Waive rights in return for shares, Osborne tells workers
Workers are to be encouraged to sacrifice their employment rights in return for free shares in their company, George Osborne announced today.
In his speech to the Conservative Party conference the Chancellor said that employees could benefit from between £2,000 and £50,000 of shares in the business that they work for.
But in return they would have to give up their rights to unfair dismissal, redundancy and flexible working.
Mr Osborne’s aides said while the plan would be optional for existing workers – future employee could be forced to become “employee owners” as a condition of getting the job in the first place.
While the move is likely to appeal to business who have long lobbied the Government for more flexible employment laws it will infuriate the unions who will see it as part of slippery slope to eroding employment rights.
In his speech Mr Osborne also announced new plans for tax relief on shale gas drilling and failed to mention the Government’s previous trumpeted green aspirations once.
He pledged to reform the benefits system by removing housing benefit from the under 25s.
He also warned parents on benefits they must make a "financial decision" about whether to have more children as he confirmed the Government is looking at how much money they receive.
“For how can we justify the incomes of those out of work rising faster than the incomes of those in work?,” he asked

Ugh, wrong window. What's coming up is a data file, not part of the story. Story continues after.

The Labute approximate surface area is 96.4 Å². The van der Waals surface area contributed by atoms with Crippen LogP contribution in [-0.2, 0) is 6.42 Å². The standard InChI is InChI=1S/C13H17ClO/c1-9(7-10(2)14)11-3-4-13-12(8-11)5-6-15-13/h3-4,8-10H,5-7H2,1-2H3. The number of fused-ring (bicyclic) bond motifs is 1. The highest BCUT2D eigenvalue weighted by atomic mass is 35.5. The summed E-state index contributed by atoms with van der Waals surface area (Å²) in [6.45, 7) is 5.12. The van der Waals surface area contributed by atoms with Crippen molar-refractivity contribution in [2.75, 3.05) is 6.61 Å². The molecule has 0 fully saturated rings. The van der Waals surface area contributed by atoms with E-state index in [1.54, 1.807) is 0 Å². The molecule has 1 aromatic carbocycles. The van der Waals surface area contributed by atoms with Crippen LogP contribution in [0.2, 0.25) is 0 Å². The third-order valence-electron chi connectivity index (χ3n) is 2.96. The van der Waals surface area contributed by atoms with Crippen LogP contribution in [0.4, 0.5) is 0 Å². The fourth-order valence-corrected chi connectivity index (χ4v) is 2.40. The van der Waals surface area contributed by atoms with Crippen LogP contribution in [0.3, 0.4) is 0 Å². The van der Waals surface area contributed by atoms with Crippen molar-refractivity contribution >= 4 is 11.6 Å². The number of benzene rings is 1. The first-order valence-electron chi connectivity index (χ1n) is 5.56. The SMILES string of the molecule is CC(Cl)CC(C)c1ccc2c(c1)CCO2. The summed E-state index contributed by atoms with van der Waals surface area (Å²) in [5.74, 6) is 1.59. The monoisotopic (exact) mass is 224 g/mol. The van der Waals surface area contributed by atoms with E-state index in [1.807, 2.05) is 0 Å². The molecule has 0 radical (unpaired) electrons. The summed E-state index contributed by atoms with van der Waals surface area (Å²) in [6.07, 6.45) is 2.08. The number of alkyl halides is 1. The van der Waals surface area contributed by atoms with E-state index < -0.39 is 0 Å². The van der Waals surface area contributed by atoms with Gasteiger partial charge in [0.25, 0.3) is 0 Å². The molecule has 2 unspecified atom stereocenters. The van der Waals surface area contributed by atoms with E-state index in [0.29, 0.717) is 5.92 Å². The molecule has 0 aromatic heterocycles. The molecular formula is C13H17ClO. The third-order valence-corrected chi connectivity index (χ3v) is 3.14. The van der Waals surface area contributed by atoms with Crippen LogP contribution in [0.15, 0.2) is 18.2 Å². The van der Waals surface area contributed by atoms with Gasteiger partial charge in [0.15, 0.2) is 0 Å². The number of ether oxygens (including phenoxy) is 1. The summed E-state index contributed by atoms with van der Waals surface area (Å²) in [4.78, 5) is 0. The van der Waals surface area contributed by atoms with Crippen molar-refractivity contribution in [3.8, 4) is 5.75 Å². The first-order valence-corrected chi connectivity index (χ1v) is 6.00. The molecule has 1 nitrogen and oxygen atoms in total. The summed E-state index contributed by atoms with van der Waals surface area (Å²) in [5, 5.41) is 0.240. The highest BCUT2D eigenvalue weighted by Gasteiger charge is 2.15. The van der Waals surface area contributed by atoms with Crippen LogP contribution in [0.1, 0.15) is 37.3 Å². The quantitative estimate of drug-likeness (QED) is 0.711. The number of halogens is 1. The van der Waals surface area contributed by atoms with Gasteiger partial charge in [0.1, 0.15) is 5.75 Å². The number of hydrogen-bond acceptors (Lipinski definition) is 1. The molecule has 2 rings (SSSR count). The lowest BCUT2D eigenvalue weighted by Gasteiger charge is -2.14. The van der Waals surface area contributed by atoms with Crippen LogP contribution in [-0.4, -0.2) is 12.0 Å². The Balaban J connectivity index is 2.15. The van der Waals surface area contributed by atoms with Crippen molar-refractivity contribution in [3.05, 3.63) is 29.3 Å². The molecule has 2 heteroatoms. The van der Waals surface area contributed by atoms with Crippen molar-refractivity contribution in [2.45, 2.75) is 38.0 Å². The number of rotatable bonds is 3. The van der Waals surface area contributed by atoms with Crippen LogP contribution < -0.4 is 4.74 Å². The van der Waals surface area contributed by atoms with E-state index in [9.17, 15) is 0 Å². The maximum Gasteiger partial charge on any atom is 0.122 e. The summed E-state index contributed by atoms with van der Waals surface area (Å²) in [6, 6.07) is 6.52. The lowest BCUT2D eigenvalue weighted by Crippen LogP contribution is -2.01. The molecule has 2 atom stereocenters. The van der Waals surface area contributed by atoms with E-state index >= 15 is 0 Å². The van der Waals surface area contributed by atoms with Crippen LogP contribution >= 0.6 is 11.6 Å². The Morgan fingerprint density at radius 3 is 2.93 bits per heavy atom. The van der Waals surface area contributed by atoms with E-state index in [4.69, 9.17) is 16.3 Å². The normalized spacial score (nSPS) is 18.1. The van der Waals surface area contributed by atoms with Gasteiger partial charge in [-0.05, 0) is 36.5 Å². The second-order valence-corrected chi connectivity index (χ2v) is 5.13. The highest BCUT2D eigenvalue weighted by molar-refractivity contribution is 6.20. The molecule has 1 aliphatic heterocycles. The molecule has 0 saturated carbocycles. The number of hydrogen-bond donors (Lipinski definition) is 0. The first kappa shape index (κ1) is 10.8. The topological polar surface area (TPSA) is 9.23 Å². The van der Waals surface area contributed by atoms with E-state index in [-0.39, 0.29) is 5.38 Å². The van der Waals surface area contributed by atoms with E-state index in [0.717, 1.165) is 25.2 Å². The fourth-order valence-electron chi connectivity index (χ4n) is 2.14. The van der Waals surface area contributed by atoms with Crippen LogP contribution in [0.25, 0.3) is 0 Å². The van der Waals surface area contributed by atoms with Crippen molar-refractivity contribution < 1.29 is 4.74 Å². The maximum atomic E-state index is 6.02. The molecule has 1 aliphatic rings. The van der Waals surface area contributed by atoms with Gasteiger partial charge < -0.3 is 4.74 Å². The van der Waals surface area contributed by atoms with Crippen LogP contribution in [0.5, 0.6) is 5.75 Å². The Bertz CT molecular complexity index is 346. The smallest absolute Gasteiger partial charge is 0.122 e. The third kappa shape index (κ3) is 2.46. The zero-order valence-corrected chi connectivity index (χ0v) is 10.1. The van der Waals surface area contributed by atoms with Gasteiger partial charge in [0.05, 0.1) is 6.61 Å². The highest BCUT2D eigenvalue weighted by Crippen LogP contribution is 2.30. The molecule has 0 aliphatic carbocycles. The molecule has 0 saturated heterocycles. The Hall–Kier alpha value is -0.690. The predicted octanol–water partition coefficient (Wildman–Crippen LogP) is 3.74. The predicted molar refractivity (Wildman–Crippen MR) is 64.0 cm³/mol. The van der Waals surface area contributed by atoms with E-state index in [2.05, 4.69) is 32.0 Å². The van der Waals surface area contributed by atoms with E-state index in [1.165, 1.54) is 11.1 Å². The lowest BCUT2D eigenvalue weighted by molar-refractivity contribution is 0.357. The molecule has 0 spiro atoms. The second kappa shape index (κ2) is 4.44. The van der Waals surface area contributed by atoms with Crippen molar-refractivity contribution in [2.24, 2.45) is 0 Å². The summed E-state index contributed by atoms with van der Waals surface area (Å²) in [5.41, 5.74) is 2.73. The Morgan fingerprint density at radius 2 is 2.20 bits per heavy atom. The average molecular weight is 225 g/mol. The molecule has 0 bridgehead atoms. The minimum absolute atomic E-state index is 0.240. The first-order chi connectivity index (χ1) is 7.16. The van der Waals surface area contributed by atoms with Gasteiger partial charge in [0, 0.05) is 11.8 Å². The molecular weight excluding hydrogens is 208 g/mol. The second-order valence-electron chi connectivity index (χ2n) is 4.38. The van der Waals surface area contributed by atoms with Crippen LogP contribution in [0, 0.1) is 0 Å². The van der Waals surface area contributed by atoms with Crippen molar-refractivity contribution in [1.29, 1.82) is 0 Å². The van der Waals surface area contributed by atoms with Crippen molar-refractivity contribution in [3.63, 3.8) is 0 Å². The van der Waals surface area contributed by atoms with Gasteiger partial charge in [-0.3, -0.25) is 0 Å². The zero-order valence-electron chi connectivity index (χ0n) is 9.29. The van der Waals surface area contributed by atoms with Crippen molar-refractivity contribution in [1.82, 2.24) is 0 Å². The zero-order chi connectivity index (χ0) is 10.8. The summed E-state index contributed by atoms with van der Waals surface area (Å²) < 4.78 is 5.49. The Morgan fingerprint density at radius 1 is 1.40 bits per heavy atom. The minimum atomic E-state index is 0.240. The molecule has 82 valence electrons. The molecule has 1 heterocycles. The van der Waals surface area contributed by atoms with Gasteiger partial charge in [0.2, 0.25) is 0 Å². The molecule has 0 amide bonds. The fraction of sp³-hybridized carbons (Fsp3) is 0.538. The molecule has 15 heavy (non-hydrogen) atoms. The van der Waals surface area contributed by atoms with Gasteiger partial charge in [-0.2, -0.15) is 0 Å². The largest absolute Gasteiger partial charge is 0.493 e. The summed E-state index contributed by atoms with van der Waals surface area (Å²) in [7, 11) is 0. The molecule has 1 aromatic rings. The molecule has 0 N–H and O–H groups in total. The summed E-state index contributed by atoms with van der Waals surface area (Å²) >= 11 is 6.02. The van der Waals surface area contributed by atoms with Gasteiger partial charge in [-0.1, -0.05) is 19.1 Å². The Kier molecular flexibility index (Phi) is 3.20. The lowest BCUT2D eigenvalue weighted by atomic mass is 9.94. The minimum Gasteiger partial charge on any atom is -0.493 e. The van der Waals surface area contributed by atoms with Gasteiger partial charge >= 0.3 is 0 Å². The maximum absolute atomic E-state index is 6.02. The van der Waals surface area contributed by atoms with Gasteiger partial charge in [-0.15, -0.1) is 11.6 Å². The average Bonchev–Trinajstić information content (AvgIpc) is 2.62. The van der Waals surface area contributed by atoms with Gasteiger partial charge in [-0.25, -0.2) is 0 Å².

“How can we justify giving flats to young people who have never worked, when working people twice their age are still living with their parents because they can't afford their first home?
“How can we justify a system where people in work have to consider the full financial costs of having another child, whilst those who are out of work don't?
"And here's the broader point - how could a country that wants to compete in the world economy possibly explain that it's cutting budgets on things like schools and science because it couldn't summon the political will to control welfare?
Mr Osborne insisted that unless the Government cut spending, deregulated and pushed for economic growth it faced being left behind in international competitiveness ratings.
“For in this country we face something even greater than recovery from recession and the problems of the past - we face the shock of the future.”
In a speech which was politely – if not enthusiastically - received by party members Mr Osborne said the economy was “healing” and pointed to a reduction in the deficit and a boost in the number of private sector jobs as proof.
He also sought to seize back the One Nation slogan for the Conservatives, after Labour leader Ed Miliband used it to make an audacious grab for the political centre ground.
He said the Conservatives were the true party of "one nation working together and insisted: "We will finish the job we have started."
Denouncing Mr Miliband's claim of Disraeli's "one nation" mantle as "risible", Mr Osborne said: "They are all part of one nation: one nation working together to get on. That is the nation I represent. Those are the people who I will serve as Chancellor.
"Where is the fairness, we ask, for the shift worker, leaving home in the dark hours of the early morning, who looks up at the closed blinds of their next-door neighbour sleeping off a life on benefits?
"We speak for that worker. We speak for all those who want to work hard and get on. This is the mission of the modern Conservative party."
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